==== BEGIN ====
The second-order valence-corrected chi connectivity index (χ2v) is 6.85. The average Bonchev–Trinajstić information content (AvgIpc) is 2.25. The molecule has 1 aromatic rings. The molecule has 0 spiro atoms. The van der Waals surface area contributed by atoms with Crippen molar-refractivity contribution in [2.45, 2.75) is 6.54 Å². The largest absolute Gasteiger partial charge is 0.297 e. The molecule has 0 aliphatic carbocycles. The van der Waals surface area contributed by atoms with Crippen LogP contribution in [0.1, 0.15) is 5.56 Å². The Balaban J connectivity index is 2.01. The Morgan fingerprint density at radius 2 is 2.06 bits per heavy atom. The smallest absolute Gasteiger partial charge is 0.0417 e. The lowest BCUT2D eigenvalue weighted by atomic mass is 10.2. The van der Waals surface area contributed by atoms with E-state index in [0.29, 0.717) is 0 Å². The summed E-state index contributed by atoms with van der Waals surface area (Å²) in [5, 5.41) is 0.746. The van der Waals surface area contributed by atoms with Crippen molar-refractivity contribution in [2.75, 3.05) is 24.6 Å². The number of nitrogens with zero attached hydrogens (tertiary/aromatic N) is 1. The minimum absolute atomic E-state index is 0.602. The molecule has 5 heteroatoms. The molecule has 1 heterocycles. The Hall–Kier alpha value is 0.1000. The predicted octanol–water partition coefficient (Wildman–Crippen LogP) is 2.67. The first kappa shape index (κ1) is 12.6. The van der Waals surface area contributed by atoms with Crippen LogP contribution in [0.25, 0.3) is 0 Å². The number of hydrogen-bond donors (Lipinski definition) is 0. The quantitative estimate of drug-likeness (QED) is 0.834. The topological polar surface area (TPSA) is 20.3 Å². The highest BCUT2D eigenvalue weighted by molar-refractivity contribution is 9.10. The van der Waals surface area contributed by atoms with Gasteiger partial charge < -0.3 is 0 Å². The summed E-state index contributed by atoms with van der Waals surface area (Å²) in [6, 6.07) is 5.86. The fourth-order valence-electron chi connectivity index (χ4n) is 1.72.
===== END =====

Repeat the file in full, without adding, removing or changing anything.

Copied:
The second-order valence-corrected chi connectivity index (χ2v) is 6.85. The average Bonchev–Trinajstić information content (AvgIpc) is 2.25. The molecule has 1 aromatic rings. The molecule has 0 spiro atoms. The van der Waals surface area contributed by atoms with Crippen molar-refractivity contribution in [2.45, 2.75) is 6.54 Å². The largest absolute Gasteiger partial charge is 0.297 e. The molecule has 0 aliphatic carbocycles. The van der Waals surface area contributed by atoms with Crippen LogP contribution in [0.1, 0.15) is 5.56 Å². The Balaban J connectivity index is 2.01. The Morgan fingerprint density at radius 2 is 2.06 bits per heavy atom. The smallest absolute Gasteiger partial charge is 0.0417 e. The lowest BCUT2D eigenvalue weighted by atomic mass is 10.2. The van der Waals surface area contributed by atoms with E-state index in [0.29, 0.717) is 0 Å². The summed E-state index contributed by atoms with van der Waals surface area (Å²) in [5, 5.41) is 0.746. The van der Waals surface area contributed by atoms with Crippen molar-refractivity contribution in [2.75, 3.05) is 24.6 Å². The number of nitrogens with zero attached hydrogens (tertiary/aromatic N) is 1. The minimum absolute atomic E-state index is 0.602. The molecule has 5 heteroatoms. The molecule has 1 heterocycles. The Hall–Kier alpha value is 0.1000. The predicted octanol–water partition coefficient (Wildman–Crippen LogP) is 2.67. The first kappa shape index (κ1) is 12.6. The van der Waals surface area contributed by atoms with Crippen LogP contribution in [0.25, 0.3) is 0 Å². The number of hydrogen-bond donors (Lipinski definition) is 0. The quantitative estimate of drug-likeness (QED) is 0.834. The topological polar surface area (TPSA) is 20.3 Å². The highest BCUT2D eigenvalue weighted by molar-refractivity contribution is 9.10. The van der Waals surface area contributed by atoms with Gasteiger partial charge < -0.3 is 0 Å². The summed E-state index contributed by atoms with van der Waals surface area (Å²) in [6, 6.07) is 5.86. The fourth-order valence-electron chi connectivity index (χ4n) is 1.72.